Tuesday, December 10, 2013

Snow Day

You know the hard part about disappearing for months? When you finally reemerge from the abyss you have a million things to talk about, but not a single good starting place. I told myself I would not recap and I won't. I will do my best to fill in the gaps as we go along.


"Mama," five and a half year old Alice yelled up to me from the back door. "I'm not having any fun."

"Why not?"

"There are spider webs in my play house and I'm too heavy to slide on the kick board."

It had snowed this morning, but with above freezing temps it has begun melting. Sidewalks have been cleared, leaving the only good snow in our back yard. "Have you made snow angels yet?" I suggested.

"No. That's a good idea," she stated with a hint of a smile on her lips.

Gone for mere seconds I heard the familiar click of the back door knob followed by her happy voice.

"Mama! I am having so much fun! I found the best game ever!"

"What's that?" I asked.

"I'm brushing Marley's tail with ice!"

"Hmm. Really?"

"Yes. And it's so much fun. But I am getting ice in her fur. But she doesn't mind it. I'm so glad I thought of this game!!"


I, too, am glad she thought of the game. Does it make me the worst pet owner ever that I didn't demand she stop? Or when, fifteen minutes later, I went on the back porch to check on them and she was still brushing the dog with handfuls of ice packed snow and, still, I did nothing? No. I stand firm. I love my dog and I love my child and if this is how they choose to entertain themselves on our third snow day in a row, so be it. Her wonderful game was allowing me peace and quiet. I mean really, if the dog was truly being hurt she'd bite Alice, right?

Wednesday, September 11, 2013

Under Construction

Under construction
Under a spell
Under the weather

In a daze
In a haze

Waiting on health
On time for the dust to settle
Waiting for the ducks to fall in a row

Any day now the haze will lift

Wednesday, June 26, 2013

Happily Ever After

Once upon a time, there was a beautiful girl. She lived with her father and her evil stepmother. One day, disappointed in his daughter, the father spoke to her with the harshest of words. He punished her, withheld his love, and forced her to wear a scarlet letter. The dear, sweet child didn't mean to do wrong. She was trying to find her way in a world that hadn't been explained to her.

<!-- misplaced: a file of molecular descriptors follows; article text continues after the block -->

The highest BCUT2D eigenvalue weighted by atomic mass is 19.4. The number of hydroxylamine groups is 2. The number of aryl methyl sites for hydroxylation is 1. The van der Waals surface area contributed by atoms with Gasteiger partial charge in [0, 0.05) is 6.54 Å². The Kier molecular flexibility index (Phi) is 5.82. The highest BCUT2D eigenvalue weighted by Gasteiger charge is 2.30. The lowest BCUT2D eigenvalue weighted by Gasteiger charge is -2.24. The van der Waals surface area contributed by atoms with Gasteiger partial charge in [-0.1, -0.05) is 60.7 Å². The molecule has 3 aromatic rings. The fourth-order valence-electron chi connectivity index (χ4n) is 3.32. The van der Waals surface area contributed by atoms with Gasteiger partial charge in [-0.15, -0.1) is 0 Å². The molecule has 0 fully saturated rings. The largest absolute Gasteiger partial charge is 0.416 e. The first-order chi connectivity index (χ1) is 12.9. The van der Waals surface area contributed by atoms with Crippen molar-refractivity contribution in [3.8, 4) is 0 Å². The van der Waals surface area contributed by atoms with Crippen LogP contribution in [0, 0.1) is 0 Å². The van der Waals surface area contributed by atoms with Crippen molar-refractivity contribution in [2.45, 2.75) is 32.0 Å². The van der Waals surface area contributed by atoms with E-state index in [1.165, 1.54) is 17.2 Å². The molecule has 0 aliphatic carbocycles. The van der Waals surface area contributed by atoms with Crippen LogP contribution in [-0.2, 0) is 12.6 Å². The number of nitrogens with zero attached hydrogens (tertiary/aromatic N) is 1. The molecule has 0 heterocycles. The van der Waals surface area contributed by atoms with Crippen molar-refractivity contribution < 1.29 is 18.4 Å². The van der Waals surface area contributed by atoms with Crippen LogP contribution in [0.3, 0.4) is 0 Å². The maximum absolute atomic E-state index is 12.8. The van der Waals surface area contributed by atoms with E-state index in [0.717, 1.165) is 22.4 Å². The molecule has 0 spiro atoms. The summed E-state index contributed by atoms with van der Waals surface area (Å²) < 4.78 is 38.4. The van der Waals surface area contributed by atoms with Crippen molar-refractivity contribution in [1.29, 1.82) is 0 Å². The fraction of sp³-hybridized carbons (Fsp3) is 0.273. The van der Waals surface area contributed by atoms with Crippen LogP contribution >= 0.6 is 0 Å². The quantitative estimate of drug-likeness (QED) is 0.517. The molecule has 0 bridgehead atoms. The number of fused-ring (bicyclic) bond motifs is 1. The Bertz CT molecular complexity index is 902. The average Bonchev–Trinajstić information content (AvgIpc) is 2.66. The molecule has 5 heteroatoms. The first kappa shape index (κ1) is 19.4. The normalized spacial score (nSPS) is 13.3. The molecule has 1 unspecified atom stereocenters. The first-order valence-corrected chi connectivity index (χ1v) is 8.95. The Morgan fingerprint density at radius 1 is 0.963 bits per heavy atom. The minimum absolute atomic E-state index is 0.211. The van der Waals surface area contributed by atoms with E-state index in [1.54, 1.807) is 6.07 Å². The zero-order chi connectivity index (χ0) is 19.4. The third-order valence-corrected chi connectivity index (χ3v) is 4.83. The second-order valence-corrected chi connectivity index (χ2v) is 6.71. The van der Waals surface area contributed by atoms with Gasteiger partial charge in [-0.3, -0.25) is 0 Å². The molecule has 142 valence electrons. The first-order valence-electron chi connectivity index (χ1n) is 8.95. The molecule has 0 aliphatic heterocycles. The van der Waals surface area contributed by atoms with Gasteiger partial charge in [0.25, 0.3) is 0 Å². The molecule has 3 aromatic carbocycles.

Feeling immense sorrow and anger towards her father, the girl sought comfort from her best friend. She turned to him for validation, she needed to know she was not what her scarlet letter told the world she was. She turned to him for a shoulder to cry on. She turned to him for love. And, before she knew it, he turned to someone else.

Broken hearted, sad, and confused the girl went on. She held her head high, as though she was not scarred. She continued to seek love, the love her father withheld all those days ago, the love her best friend tossed aside. Try as she might, she couldn't find it. She found lust and excitement, but never love.

And then, one day, the girl trusted her heart to a man not worthy. He took every ounce of her soul and crushed it between his hands. He laughed at her pain...the pain he caused for his own satisfaction. He took everything the girl thought she knew about life and threw it up against the wall. The pieces crumbled to the ground much like the girl.


Cold and empty the girl trudged on. She was no longer looking for love. Love was gone. In its place was a wall. What the girl wanted now was to feel nothing at all. She sought out opportunities to numb the hurt as it crept in. The opportunities, though all different, were plentiful. They allowed the girl to go on, pretend her soul was still hers, pretend she was fine.

And eventually, the beautiful, broken girl was fine. Sort of. The foundation to her wall stays strong year after year. Occasionally someone manages to knock a brick or two down, never much more. The girl, so broken, finds love and comfort from her wall. She clings to it to keep her safe, to keep the pieces of her heart together. With a wall so high, trust in others isn't necessary. How scary it would be for the girl to bring her wall down, to expose her heart to the potential pain, to place her trust in others when some are not worthy. How can the girl determine who she can trust? She can't. Her father broke her heart. Her best friend broke her heart. And another broke her soul completely. So, the girl lives behind her wall. Every once in awhile she sticks her head out, looks around, begins to trust, grows scared and returns to the safety of her wall.